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Curbing computing’s environmental footprint requires efficient algorithms

This article was contributed by Neil Thompson, a research scientist at MIT’s Computer Science and Artificial Intelligence Lab and the Initiative on the Digital Economy. 

As computing applications become more complex and data sets grow, the environmental impact of computing is escalating. Historically, this wasn’t much of an issue because growing computational needs were offset by improvements in hardware efficiency, colloquially called Moore’s Law.  But as hardware improvements wane, another (often unseen) source of efficiency is taking center stage: improved algorithms.

Our growing appetite for computing can be seen in the proliferation of data centers — which can span millions of square feet — and which go through large amounts of electricity. The International Energy Agency estimates that data centers account for one percent of global energy consumption, and 0.3% of all global CO2 emissions. Absent ways to make computing more efficient, these harms will grow as we tackle ever-larger Big Data problems in our increasingly sensor-laden world.

In a recent study, Yash Sherry (a research affiliate at MIT Sloan) and I looked at how quickly algorithms improve and compared that to what was historically the most important counterweight to the growing appetite for computation, Moore’s Law. Driven by the miniaturization of the building blocks of computer hardware, Moore’s Law provided many decades of vast year-over-year improvements in computing efficiency. Just as rising agricultural productivity fed the world’s global population growth, rising hardware productivity fed the world’s computation growth.

But if Moore’s Law is the flashy sibling that is always in the news, algorithm improvement is the sibling working behind the scenes.

Algorithms are the recipes that tell computers what to do and in what order. And while Moore’s Law has been giving us computers that can do many more operations per second, algorithm improvement has been providing better recipes for what to do more with each of those operations — and the benefits can be enormous. For example, imagine you are Google Maps and need to find the shortest path between 1,000 popular places that people travel to. Calculating that using an old algorithm could easily take one million times as much computation as using a more modern version. Another example we documented is text matching, such as when search engines look for keywords in web pages, or lawyers search legal documents for particular references. Better algorithms can easily make such a search 100 times faster than it was originally, thus reducing computing time and energy usage.

But while individual examples can be impressive, we wanted a larger view. For this study, we looked across 57 textbooks and more than a thousand research papers to find the algorithms that computer scientists think are the most important. From these, we extracted 113 different “algorithm families” (sets of algorithms that solve the same problem in different ways) that had been highlighted as the most important by computer science textbooks. For each of the 113, we tracked each time a new algorithm was proposed for that problem from the 1940s to now.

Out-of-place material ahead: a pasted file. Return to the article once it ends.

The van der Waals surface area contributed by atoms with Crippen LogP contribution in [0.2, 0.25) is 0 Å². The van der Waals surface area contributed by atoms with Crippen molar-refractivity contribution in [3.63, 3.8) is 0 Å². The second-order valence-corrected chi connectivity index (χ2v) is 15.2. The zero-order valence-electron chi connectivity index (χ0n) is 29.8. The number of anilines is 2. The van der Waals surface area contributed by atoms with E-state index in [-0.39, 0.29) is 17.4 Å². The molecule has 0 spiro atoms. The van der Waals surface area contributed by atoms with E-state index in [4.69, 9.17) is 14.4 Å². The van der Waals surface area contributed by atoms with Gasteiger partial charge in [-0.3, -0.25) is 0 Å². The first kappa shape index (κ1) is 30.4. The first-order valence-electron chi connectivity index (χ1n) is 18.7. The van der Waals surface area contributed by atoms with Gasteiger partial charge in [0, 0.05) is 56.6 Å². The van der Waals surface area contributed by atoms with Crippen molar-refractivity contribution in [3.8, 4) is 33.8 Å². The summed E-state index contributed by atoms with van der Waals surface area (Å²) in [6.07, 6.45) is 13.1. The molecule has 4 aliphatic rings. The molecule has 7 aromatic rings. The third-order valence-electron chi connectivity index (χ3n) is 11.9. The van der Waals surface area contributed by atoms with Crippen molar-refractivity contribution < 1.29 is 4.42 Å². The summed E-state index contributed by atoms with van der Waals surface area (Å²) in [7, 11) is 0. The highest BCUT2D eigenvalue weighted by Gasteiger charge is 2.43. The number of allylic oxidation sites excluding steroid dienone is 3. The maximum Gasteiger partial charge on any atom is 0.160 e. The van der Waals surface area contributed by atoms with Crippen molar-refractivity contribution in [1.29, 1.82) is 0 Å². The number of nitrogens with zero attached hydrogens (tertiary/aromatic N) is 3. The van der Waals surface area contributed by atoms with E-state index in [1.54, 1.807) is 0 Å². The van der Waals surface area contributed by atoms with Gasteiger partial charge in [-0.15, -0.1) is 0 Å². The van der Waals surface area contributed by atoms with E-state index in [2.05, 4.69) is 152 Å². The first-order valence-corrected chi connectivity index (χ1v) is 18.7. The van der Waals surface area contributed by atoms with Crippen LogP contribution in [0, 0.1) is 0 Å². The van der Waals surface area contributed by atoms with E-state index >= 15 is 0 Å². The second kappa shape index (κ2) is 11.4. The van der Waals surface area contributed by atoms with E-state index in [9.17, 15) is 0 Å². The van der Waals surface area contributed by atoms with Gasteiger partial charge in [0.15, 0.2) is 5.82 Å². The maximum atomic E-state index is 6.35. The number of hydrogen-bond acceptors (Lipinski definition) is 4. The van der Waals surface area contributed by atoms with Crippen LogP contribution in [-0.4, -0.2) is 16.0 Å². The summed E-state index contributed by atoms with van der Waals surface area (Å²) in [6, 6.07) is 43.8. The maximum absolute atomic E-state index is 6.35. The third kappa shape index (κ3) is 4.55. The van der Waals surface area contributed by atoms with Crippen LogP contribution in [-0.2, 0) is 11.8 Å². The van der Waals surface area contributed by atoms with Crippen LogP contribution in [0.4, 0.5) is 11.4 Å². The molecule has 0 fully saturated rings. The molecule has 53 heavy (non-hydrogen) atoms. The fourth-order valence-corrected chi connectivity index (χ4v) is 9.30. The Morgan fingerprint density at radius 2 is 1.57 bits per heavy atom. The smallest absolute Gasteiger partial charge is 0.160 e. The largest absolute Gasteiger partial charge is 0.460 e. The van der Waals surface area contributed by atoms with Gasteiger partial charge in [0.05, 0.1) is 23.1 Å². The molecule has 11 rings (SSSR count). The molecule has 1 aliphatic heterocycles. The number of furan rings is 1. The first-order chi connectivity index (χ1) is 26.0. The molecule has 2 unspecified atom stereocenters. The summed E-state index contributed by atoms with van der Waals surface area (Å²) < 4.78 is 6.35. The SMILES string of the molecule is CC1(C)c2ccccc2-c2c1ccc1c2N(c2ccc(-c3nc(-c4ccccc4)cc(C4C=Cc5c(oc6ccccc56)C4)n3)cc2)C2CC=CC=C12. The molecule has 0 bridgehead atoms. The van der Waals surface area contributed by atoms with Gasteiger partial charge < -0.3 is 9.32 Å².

So how does algorithm improvement compare with hardware improvements?  For Big Data problems, 43% of algorithm families had year-on-year improvements that were equal to or larger than the gains from Moore’s Law. Of these, 14% had improvements that vastly outpaced those that have come from better hardware. These improvements completely transformed what was feasible in these areas, making it possible to tackle problems in a way that no amount of hardware improvement can. Also important for our current era of escalating data sizes are the gains from algorithm improvement are larger the bigger is the problem being tackled.

Businesses and research labs at the forefront of computing are already responding to the need to invest in better algorithms.  The median organization is devoting 6% to 10% of their IT developers to creating new algorithms and 11% to 20% to improving existing algorithms, representing very substantial investments.  Other organizations, habituated to just buying new hardware as their way to improve computing, will increasingly need to follow the lead of these algorithm flag bearers to stay competitive.

The growing importance of algorithms is part of a bigger change about what drives progress in computing.  Historically, improvement centered on hardware, but as Moore’s Law comes to an end, that is changing.  Instead, algorithm improvement will increasingly step to the forefront, providing the engine to tackle new, harder computing problems.

But pushing out the frontiers of computing is only one of the benefits of better algorithms, the other is efficiency.  For those in government or academia, or just those who are concerned about the sustainability of computing, better algorithms are an ideal option: allowing us to achieve the same results but at greatly reduced environmental costs.

Neil Thompson is a research scientist at MIT’s Computer Science and Artificial Intelligence Lab and the Initiative on the Digital Economy.  Previously, he was an Assistant Professor of Innovation and Strategy at the MIT Sloan School of Management where he co-directed the Experimental Innovation Lab. Thompson has advised businesses and government on the future of Moore’s Law and has been on National Academies panels on transformational technologies and scientific reliability.

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